Rail operator Network Rail has slammed the Office of Rail Regulation (ORR) for a 'flawed' analysis of projected spending over CP4 (2009-2014) control period, and asked for a further £1bn to make ends meet.
The response is the latest in the horse-trading between the regulator and Network Rail, over what Network Rail will be permitted to spend in CP4.
The ORR wants Network Rail to reduce operating, maintenance and renewals costs through efficiencies by 21% by 2014. It has previously stated that the outputs demanded by the government in last year's High Level Output Specification (HLOS) are affordable.
The Government's budget for this is £26.5bn, but Network Rail want around £1bn more.
Network Rail has already concluded that, "In our view, there are serious flaws in ORR's analysis with the result that the potential cost savings in CP4 are very substantially overstated. Unless the draft determinations are revised, Network Rail would therefore be unable to finance its activities."
"Our clear view is that the overall package proposed in the draft determinations is currently unreasonable and unrealistic. This situation arises because every element of the package is, on its own, extremely challenging since ORR makes optimistic or aggressive assumptions across all parts of the business. Taken together the scale of the challenge is simply too great."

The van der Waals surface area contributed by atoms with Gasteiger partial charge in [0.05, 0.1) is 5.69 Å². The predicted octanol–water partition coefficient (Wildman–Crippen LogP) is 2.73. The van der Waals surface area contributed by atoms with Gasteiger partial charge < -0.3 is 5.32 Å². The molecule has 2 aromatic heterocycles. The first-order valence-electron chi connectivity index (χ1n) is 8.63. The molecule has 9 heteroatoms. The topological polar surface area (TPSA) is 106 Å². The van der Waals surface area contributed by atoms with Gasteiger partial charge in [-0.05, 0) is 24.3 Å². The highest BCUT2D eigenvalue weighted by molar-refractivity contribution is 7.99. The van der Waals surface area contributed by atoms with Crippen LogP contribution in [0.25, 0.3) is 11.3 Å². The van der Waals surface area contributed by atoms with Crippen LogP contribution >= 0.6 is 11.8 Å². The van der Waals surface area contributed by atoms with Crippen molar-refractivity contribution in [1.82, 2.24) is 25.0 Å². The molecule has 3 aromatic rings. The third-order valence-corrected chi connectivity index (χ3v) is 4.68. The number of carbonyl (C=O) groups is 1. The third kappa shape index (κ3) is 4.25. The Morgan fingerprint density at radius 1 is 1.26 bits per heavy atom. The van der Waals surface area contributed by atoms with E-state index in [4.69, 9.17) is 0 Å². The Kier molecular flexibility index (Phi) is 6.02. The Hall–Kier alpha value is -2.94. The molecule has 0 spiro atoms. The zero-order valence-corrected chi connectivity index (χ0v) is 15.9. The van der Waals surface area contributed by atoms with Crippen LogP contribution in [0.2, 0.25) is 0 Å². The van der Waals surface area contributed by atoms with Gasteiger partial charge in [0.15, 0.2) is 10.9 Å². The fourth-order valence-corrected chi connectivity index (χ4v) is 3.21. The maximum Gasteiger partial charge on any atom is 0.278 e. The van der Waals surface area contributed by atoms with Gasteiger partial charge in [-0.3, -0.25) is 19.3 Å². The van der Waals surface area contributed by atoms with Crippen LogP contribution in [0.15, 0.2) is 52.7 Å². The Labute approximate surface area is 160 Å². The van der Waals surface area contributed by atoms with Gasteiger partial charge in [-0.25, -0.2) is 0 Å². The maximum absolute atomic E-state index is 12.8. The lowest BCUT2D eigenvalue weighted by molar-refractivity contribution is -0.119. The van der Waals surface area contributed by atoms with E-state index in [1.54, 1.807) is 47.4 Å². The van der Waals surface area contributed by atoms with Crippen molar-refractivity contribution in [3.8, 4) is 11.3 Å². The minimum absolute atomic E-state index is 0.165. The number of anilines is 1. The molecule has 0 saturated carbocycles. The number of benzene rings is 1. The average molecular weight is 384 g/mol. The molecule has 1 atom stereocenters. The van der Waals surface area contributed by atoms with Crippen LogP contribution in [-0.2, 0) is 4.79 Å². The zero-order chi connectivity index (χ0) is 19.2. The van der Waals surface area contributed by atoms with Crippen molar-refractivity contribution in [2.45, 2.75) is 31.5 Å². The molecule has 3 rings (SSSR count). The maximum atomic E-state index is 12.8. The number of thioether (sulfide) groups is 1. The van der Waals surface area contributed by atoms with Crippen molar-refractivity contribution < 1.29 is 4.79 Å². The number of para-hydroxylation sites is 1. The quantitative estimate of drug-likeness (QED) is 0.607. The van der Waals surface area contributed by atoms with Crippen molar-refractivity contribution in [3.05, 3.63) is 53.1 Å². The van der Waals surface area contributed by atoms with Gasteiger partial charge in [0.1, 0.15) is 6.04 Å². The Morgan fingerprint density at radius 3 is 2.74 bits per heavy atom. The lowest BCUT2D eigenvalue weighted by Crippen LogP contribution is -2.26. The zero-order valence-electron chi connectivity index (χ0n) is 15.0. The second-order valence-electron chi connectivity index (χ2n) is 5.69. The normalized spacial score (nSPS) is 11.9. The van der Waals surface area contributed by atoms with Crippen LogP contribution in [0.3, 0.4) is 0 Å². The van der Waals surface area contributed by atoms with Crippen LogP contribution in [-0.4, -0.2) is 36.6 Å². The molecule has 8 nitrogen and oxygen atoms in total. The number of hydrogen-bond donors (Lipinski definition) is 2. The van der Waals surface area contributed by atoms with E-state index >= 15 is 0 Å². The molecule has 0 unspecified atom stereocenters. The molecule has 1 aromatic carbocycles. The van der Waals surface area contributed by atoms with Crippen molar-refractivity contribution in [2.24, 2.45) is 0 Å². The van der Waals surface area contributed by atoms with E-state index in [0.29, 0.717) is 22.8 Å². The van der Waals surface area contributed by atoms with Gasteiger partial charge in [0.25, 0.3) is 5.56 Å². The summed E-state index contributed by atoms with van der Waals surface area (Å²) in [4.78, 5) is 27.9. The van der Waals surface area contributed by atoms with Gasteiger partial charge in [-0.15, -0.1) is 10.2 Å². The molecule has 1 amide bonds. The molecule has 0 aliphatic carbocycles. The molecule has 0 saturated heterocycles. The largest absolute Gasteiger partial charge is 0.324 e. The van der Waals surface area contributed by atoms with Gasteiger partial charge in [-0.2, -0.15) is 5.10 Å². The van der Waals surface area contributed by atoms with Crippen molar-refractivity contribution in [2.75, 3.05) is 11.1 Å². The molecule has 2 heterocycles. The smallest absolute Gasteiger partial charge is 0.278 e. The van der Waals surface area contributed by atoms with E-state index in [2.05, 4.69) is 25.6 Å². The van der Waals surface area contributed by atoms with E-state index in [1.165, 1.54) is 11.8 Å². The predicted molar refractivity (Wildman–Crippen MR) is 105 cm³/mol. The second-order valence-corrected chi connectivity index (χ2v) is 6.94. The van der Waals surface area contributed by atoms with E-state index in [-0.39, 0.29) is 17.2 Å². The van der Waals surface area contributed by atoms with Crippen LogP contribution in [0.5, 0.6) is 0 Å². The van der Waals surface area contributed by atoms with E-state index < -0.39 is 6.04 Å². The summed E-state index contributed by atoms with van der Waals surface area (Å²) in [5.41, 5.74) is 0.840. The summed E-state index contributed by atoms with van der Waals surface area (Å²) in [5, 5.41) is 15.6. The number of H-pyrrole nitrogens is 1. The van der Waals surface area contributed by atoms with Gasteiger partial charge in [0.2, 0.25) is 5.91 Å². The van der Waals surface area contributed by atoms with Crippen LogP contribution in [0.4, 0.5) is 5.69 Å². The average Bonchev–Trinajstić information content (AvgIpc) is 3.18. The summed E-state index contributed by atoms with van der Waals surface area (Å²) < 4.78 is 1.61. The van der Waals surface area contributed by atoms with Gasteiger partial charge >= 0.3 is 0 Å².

The track operator did agree that £800M could be shaved from the original £31bn expenditure projection for 2009-2014, but that a further £1bn of funding is lacking for 'expansion' projects that are needed for the long term.
Network Rail said it, "may need to seek alternative sources of funding for some of these projects," although the regulator may not allow Network Rail to do this.
Director of planning and regulation, Paul Plummer,said: "We have made good progress in discussing some aspects of our plans with ORR and we believe we have provided strong evidence that further changes are required to enable us to build a bigger better railway over the next five years.
"There are still issues we need to resolve, but we are hopeful that we can find a satisfactory conclusion. This will enable us to move forward and deliver the further performance improvements and investment schemes our railway desperately needs to meet the challenge of continued passenger and freight growth."